Firstly, let me apologize for not forewarning you that I wouldn’t be posting last week. I did this absolutely K-RAAAAZY thing last week – I took a vacation. I am not sure that in the almost 5 year history of this blog, such insanity has ever happened.
As my regular readers know, while all biome research interests me, there are several subjects that I particularly obsess over: autism, Parkinson’s, Alzheimer’s, phages, the obesity epidemic, to name just a few. Today’s research is about that latter one: obesity. I have written many, many times before about the staggering numbers involved: see here and here, as just two of (at the moment) 71 examples. Remember that obesity is defined as a BMI of 30 and over, and according to the CDC, in the USA alone, 42.2% of the population was obese between 2017 and 2018. Obesity related conditions like heart disease, stroke, type 2 diabetes, some kinds of cancer are among the leading causes of death in the country.[i] The numbers, worldwide, are equally terrifying: according to the World Health Organization in 2016, 2 billion adults are overweight, with 650 million being classified as clinically obese. That is about 39% of the world’s adult population.[ii]
Today’s research is not directly involved with the inhabitants of the gut, but it involves the digestive system, and is just so interesting that I feel compelled to tell you about it. It was published in the eminent journal, Nature, and really blew me away. Remember my posts about the adverse biome-effects of processed sugars – mainly high fructose corn syrup? (Here are two examples of many: here and here.) The exact causes of the growing obesity epidemic are not as yet known, but more and more research suggests that increased consumption of these is at least one of the major causes: “Fructose consumption is linked to the rising incidence of obesity and cancer, which are two of the leading causes of morbidity and mortality globally.”[iii]
It turns out that there is evidence that the small intestine acts as a gatekeeper, preventing the excess accumulation of fat in the liver (fatty liver) that can be causes by excess consumption of fructose. Moderate amounts like you’d find in fruit, are broken down by the intestinal cells. However, excess amounts such as you’d find in sugar-laden sodas, overwhelm the intestine’s ability to absorb the fructose, which then leaks into the bloodstream (making its way to the liver, still intact) or it makes its way down to the colon.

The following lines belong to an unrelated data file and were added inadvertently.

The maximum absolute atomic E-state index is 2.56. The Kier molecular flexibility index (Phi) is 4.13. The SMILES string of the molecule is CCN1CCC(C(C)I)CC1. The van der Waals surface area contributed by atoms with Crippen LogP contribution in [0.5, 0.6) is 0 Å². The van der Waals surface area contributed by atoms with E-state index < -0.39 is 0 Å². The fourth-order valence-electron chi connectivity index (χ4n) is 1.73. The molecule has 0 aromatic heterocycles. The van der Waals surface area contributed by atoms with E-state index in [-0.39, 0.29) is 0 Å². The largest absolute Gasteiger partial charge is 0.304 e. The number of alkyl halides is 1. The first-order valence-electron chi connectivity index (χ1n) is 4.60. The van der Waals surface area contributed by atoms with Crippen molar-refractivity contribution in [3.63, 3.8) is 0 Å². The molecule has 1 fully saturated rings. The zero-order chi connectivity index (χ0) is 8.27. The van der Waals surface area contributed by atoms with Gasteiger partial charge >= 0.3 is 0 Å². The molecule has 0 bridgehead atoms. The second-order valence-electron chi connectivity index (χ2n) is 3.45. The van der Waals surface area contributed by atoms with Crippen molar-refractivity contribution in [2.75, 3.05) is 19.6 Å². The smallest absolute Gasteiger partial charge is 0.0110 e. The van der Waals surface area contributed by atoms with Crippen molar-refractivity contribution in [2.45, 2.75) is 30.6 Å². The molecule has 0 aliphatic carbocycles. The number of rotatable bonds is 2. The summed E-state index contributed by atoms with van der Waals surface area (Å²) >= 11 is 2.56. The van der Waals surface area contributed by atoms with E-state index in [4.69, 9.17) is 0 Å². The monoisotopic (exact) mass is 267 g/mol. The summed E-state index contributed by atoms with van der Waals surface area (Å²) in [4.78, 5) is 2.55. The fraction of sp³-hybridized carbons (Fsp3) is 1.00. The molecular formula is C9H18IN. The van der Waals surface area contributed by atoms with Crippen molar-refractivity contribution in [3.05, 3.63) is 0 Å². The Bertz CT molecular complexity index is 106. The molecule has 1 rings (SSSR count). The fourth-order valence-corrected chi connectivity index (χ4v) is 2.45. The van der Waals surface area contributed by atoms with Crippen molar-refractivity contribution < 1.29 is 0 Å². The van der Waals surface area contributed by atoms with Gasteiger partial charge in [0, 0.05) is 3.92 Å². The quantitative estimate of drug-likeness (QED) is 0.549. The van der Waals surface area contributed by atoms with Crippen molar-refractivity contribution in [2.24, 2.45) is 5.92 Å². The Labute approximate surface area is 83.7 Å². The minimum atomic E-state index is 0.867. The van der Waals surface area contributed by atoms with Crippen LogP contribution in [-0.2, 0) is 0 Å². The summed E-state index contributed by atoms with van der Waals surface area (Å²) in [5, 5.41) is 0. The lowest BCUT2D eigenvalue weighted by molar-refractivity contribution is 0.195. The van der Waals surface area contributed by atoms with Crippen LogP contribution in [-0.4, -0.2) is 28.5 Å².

Fructose in the colon is broken down by our gut bacteria, which produce molecules that can fuel lipid synthesis (creation of fat) in the liver. To boot, fructose in the intestines compromises the epithelial lining, leading to leaky gut, “…a condition in which loose connections between gut cells enable ingested nutrients, and toxins from bacteria in the colon, to escape to the liver, where they activate inflammatory signals from immune cells…”[iv] Thus, excess fructose is known to harm the liver both directly and indirectly through changes in the intestines.
But wait – there’s more. It gets way worse. In the research I’m reporting to you today, scientists have found that excess fructose has a previously unknown effect on the actual structure of the intestine. Knowing that high-fructose corn syrup (HFCS) “…promotes metabolic pathways that support the formation of colon tumours…,” they wondered what it might do to non-cancer cells. What they found is astounding: mice fed HFCS had longer villi (the microscopic, finger-like projections of the small intestine, which absorb nutrients) and thus, the small intestines of the mice absorbed more dietary nutrients from food compared to controls. What does that mean? It means that they got much, much fatter. And if the scientists added large amounts of fat to the HFCS diet, the mice gained even more weight. That is, increased fructose consumption also led to increased fat consumption.
I’m going to go into the explanation of why this happens but yes, the scientists did figure it out. Very simply: fructose prevented the normal death of old cells in the villi. And, by the way, they also discovered that the same mechanism that makes the villi longer also causes increased tumor size. Thus, they conclude that, “The ability of fructose to promote cell survival through an allosteric metabolite thus provides additional insights into the excess adiposity generated by a Western diet, and a compelling explanation for the promotion of tumour growth by high-fructose corn syrup.”